Put bluntly, application delivery is quite simply all that an IT function does. There are many other aspects that wrap around this – security, usability, management, resilience; the list can go on and on – but at the core, the myriad pieces within the information technology stack exist simply to serve applications to their users. Even the operating system is simply one more part in a long line of commodities that join up to form the service we provide, a service which at its fundamental base puts applications and their associated data into a place from which users can access them and perform their required business functions.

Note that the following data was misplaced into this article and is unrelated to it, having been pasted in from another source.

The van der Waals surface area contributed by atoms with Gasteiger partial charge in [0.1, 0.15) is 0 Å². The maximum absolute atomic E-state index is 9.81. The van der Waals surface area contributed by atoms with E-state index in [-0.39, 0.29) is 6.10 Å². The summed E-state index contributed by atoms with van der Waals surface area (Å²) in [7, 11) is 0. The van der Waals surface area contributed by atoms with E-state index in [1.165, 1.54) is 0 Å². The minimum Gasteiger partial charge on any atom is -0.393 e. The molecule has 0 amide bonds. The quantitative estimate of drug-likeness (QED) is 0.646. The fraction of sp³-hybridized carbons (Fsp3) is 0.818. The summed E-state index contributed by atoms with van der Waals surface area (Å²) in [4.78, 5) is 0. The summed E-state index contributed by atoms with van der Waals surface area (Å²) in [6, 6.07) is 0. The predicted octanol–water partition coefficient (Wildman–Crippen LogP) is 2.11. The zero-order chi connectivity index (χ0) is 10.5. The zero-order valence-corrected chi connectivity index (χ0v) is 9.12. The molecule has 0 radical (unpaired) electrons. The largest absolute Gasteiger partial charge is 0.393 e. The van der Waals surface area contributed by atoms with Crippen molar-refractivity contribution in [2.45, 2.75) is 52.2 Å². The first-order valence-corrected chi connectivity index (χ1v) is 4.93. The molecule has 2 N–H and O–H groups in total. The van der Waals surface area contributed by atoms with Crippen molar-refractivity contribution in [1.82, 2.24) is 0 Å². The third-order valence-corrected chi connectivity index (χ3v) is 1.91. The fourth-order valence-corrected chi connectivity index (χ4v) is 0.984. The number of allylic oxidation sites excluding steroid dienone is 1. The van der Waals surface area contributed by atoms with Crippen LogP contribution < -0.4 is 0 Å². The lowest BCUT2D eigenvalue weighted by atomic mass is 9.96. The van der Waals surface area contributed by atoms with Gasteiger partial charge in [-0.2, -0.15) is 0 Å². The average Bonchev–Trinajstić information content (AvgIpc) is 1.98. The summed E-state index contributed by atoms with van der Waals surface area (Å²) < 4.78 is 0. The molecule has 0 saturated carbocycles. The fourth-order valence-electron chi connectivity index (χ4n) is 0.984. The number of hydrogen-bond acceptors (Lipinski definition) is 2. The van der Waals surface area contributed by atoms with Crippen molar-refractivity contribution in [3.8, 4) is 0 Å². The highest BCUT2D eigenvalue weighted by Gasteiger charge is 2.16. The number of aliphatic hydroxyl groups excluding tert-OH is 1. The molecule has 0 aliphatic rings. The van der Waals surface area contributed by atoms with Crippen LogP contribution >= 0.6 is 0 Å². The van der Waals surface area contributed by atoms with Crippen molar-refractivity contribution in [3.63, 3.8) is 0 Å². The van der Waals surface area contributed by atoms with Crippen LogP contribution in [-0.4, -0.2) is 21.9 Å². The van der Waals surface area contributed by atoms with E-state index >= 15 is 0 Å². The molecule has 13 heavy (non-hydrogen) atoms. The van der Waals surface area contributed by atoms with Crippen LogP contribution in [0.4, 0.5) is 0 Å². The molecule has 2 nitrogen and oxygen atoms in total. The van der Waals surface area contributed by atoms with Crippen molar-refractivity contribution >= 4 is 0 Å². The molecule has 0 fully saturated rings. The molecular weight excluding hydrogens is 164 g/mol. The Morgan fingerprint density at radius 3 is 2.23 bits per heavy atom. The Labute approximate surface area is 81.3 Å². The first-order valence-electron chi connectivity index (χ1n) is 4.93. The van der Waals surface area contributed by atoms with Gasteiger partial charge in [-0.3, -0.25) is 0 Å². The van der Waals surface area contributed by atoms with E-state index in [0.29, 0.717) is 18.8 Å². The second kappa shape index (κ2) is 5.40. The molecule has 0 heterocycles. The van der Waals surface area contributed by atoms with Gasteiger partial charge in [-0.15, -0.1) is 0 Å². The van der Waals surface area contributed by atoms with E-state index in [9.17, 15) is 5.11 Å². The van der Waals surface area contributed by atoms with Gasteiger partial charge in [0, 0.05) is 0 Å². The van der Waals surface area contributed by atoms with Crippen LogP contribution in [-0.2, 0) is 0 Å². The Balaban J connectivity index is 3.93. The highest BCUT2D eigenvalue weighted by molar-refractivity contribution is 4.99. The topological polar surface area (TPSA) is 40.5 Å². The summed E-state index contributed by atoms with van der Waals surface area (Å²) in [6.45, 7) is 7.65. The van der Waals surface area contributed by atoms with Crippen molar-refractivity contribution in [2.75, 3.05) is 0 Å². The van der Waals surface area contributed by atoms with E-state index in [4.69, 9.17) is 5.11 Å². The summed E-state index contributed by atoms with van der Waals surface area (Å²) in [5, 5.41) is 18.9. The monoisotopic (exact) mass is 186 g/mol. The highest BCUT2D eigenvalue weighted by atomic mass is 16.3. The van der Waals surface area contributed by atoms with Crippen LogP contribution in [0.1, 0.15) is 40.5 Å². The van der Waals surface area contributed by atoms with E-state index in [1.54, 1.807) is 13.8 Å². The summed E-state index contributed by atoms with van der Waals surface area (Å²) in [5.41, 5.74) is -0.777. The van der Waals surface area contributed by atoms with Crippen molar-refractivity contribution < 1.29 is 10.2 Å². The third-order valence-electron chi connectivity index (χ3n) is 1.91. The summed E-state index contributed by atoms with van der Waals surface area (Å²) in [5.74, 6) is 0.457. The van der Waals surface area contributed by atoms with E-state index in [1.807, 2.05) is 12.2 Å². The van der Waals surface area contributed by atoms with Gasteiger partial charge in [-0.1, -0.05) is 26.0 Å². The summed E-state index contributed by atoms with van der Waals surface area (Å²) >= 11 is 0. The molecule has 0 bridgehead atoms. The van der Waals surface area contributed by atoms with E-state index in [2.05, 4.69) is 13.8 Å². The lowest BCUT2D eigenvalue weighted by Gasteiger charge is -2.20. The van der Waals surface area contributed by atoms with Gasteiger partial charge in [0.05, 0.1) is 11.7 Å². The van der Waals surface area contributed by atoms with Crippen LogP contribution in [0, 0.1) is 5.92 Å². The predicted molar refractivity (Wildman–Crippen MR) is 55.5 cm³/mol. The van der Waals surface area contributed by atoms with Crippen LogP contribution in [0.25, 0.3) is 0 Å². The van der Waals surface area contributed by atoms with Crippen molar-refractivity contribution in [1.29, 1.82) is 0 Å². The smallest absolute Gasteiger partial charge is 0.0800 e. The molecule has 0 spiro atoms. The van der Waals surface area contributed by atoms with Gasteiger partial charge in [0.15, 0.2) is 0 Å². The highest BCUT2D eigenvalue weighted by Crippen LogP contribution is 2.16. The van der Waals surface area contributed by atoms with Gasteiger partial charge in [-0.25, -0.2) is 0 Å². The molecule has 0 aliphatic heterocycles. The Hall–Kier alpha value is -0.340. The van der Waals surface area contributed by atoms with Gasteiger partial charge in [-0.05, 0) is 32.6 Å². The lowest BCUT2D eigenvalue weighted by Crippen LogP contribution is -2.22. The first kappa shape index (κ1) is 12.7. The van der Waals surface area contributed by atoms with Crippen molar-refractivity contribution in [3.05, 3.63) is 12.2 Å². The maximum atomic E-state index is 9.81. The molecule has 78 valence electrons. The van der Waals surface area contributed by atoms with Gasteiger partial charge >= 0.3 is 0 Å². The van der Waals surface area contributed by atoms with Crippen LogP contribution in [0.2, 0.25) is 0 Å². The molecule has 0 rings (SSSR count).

Shortened version – applications are everything.
Over the many years we have been delivering applications, whole ecosystems have sprung up both to facilitate and manage said applications. As the years go by, these ecosystems have grown in terms of diversity and complexity. This becomes even more noticeable as companies expand by acquisition or merger and have to fold different delivery methods into existing ones. Bespoke solutions often spring up to fill specific gaps, and become deeply embedded into particular parts of the delivery strategy. Business requirements and security mandates evolve over time, meaning that the application delivery ecosystem undergoes significant change to meet these challenges and becomes not just bloated and complicated, but extremely unwieldy.